People in Denmark have got it good.
With walkable and bikeable cities, awe-inspiring natural beauty and pastries that you want to eat all day long, the country feels almost like a fantasy world.
I traveled there in August to get an up-close look at implementation of ambitious climate policies. The result was a story published earlier this week, about a country where people mostly agree on big things, like the need for aggressive action to reduce emissions, but often disagree about how to do it, and how quickly.
Here are some of the observations that didn’t make it into my story:
Walking through Ørsted’s Maze
I visited the main offices of Ørsted, which are located on the outskirts of Copenhagen, to learn more about the global wind energy company.
Ørsted is one of Denmark’s most successful exporters, with offshore and onshore wind farms in Europe, the United States and Taiwan. It has evolved from a partially state-owned oil and gas company with the unfortunate name DONG, for Dansk Olie og Naturgas, or Danish Oil and Natural Gas.
Ørsted’s complex showed the warmth of Danish design, with wood tones and natural light.
One thing that caught my eye was a display in an atrium that looked like a labyrinth, with blue walls and an open ceiling, and white text written on the walls.
“Discover the path to progress this way,” the text near the entrance read.
An Ørsted spokesman led me through the display, which took about a minute. The text described some of the steps in building a clean energy economy, such as how governments will set up systems to subsidize specific amounts of power capacity.
The piece itself contains shortcuts and doors that allow you to move more quickly toward the end, a conceit that emphasizes the stakes of the company’s work. For example, there is a point where you can turn left to remain on the path of a tightly controlled government process, or you can open a swinging door with the text, “Push to enable industry-led green energy buildout.”
Ørsted isn’t arguing for governments to remove themselves from the process, but it is making a case for governments to be flexible and move quickly, so that projects don’t get bogged down in bureaucracy.
I thought of this labyrinth a few months later, when Ørsted canceled plans for two offshore wind projects in New Jersey because of rising costs. The projects suffered from long delays in the U.S. government’s approval process, and while waiting, the costs soared due to inflation and rising interest rates.
I don’t think the display was specifically referring to U.S. issues, since these kinds of delays happen in many places. But the point was clear, that the clean energy transition can move forward more efficiently when the key players don’t get stuck in a maze.
Rise of the Electric Taxis
Every time I called a taxi or a rideshare service during my stay, the vehicle that showed up was electric. I wondered if there was a government mandate, but I later realized that it was indicative of the country’s broader shift to EVs.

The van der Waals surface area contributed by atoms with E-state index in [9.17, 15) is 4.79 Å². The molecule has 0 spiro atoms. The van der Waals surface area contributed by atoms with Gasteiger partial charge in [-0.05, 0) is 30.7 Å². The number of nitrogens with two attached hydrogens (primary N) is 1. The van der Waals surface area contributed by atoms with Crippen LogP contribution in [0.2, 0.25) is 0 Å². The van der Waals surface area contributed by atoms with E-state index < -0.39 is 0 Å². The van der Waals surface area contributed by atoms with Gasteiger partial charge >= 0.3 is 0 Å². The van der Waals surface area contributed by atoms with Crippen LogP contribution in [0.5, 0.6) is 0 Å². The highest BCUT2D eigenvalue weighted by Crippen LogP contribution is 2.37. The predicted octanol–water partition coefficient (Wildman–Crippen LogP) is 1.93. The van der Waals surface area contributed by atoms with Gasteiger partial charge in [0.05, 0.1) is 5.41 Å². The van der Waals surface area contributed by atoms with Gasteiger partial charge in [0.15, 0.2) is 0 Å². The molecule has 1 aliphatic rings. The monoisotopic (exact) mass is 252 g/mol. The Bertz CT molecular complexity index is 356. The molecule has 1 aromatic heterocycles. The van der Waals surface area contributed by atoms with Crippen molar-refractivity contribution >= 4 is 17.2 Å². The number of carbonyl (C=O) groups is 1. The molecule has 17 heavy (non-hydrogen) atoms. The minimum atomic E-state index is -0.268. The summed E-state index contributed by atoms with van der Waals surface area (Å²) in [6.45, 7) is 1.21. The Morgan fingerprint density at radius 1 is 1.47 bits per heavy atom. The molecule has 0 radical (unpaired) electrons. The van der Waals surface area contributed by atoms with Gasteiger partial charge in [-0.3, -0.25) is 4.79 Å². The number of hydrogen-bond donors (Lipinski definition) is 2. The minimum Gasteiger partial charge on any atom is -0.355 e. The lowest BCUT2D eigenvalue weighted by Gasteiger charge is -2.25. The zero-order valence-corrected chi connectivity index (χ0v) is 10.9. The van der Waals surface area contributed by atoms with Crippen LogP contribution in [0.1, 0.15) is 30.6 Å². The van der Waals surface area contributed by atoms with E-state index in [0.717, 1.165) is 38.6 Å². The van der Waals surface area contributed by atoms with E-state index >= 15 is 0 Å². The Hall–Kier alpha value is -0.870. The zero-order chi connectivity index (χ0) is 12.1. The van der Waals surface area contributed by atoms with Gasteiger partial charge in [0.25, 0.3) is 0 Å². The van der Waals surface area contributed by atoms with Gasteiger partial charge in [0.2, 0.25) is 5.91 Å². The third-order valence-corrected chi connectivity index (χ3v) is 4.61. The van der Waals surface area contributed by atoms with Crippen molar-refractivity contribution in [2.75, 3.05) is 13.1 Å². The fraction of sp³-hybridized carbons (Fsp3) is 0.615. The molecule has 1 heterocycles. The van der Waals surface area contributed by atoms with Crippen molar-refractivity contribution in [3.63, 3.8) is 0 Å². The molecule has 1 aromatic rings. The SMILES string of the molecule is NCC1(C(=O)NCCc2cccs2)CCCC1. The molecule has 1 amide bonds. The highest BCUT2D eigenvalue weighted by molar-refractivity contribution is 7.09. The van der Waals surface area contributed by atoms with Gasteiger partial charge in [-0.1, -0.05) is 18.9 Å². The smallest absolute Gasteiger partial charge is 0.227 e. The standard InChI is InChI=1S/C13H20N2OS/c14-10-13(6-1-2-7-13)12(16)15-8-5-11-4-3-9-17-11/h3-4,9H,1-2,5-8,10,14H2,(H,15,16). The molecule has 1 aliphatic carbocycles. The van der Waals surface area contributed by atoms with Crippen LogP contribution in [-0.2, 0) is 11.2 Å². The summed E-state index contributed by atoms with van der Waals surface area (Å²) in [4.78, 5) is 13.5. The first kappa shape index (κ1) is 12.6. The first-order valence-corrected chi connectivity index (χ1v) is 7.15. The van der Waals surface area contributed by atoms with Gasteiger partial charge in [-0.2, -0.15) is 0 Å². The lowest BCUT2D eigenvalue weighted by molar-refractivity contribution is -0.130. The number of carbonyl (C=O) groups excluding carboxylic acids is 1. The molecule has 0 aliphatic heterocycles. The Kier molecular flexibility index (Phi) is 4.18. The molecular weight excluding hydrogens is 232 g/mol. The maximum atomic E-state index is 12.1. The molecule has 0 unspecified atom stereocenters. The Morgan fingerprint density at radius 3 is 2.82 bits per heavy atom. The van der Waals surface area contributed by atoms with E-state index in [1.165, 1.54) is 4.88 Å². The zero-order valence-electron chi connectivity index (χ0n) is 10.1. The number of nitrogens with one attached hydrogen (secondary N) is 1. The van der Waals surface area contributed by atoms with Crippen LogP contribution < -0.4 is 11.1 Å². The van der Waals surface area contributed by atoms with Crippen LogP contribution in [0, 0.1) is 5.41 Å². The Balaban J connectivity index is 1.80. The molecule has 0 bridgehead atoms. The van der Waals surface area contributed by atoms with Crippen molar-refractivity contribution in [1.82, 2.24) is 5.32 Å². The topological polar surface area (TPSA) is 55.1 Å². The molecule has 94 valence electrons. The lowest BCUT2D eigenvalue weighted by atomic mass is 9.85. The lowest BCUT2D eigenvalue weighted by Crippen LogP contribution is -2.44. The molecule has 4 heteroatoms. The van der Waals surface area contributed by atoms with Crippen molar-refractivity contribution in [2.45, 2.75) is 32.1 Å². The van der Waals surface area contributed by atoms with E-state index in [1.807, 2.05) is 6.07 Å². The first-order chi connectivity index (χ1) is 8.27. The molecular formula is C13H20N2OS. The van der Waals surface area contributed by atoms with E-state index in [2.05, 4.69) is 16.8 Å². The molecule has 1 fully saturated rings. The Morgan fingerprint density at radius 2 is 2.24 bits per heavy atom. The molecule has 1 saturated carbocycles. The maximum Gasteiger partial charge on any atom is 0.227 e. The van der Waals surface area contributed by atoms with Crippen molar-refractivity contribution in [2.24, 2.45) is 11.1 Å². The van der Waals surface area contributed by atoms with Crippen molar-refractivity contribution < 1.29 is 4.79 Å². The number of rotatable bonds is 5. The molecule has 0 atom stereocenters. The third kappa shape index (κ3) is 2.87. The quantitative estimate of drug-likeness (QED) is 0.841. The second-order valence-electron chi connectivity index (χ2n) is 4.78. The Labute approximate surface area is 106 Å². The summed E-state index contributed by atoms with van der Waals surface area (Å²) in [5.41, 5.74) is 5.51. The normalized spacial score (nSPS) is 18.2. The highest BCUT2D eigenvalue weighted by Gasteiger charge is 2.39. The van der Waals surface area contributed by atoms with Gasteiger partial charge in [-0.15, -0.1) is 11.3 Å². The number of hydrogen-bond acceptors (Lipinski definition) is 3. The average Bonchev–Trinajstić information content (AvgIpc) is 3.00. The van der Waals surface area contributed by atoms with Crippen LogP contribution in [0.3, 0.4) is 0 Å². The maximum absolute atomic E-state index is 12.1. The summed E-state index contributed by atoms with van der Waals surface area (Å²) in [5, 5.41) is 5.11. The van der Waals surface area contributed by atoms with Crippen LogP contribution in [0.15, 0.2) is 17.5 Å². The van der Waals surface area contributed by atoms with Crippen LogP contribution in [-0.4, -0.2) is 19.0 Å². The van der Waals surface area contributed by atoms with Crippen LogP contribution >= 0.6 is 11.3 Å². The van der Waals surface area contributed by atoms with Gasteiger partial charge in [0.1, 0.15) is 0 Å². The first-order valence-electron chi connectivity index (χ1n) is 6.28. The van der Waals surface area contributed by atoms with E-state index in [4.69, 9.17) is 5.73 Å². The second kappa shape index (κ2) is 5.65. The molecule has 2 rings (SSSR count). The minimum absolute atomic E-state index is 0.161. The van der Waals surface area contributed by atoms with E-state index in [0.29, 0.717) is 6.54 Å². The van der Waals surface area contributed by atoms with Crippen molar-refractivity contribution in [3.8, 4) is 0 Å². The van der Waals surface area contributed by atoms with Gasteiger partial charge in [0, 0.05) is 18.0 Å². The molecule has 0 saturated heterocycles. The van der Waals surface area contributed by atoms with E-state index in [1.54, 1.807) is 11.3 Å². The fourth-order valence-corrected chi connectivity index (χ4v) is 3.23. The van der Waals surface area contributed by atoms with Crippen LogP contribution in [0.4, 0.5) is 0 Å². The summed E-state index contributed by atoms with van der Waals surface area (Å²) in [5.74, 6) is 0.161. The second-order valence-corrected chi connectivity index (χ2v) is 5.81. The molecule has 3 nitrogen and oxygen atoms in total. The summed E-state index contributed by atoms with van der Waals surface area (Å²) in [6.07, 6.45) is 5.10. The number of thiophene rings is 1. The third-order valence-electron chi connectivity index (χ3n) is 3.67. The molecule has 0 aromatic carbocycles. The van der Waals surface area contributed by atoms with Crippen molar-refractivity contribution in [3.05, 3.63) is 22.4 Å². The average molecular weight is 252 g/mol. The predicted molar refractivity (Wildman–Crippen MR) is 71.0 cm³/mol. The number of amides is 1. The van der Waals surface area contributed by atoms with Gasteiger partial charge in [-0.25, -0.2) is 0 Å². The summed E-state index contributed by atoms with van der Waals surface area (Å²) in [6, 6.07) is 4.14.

As a practical matter, this meant I got to test drive, or at least “test passenger” some EVs that aren’t available in the United States, like the Volkswagen ID.5 crossover, which is roomy and has smooth handling.
People who work on climate change and energy policy told me that they regard the country’s shift to EVs as a success, but with reservations. Denmark was slow to embrace EVs prior to a leap in market share in 2021.
This is different from other aspects of addressing climate change where Denmark was years ahead of most of its peers.
Also, Denmark suffers from comparison with its neighbor Norway, which is beating everyone in its transition to EVs. Plug-in vehicles were 91 percent of the new cars and light trucks sold in Norway in October. That was roughly double the 44 percent share in Denmark.
For perspective, the U.S. share was less than 10 percent in the most recent quarter.
People in Denmark who buy EVs can get a substantial discount on vehicle registration fees, and there are other policies that nudge people toward EVs. The discounts are often significant.
But government policies don’t completely explain the speed of Denmark’s transition to EVs.
Walking on the sidewalks and riding in vehicles, I could see that EVs were everywhere, and cars with gasoline engines stood out for their noise. A person living here is going to see EVs as a normal and desirable option, as opposed to viewing gasoline as the default.
What Sacrifices Need to Be Made?
Denmark is a small, wealthy country, ranking among the global top 10 in per-capita income. (Denmark ranks ninth and the United States is seventh.)
High incomes allow for high levels of consumption. Some Danes argue that any serious effort to reduce emissions needs to include some cuts in consumption. That might mean households having fewer cars, flying less and eating less meat.
“I would love for everyone in the world to live like a Dane,” said Tiem van der Deure, a Ph.D. student at the University of Copenhagen and an activist with Extinction Rebellion and Scientist Rebellion. “But it’s just not possible. There’s not enough stuff out there.”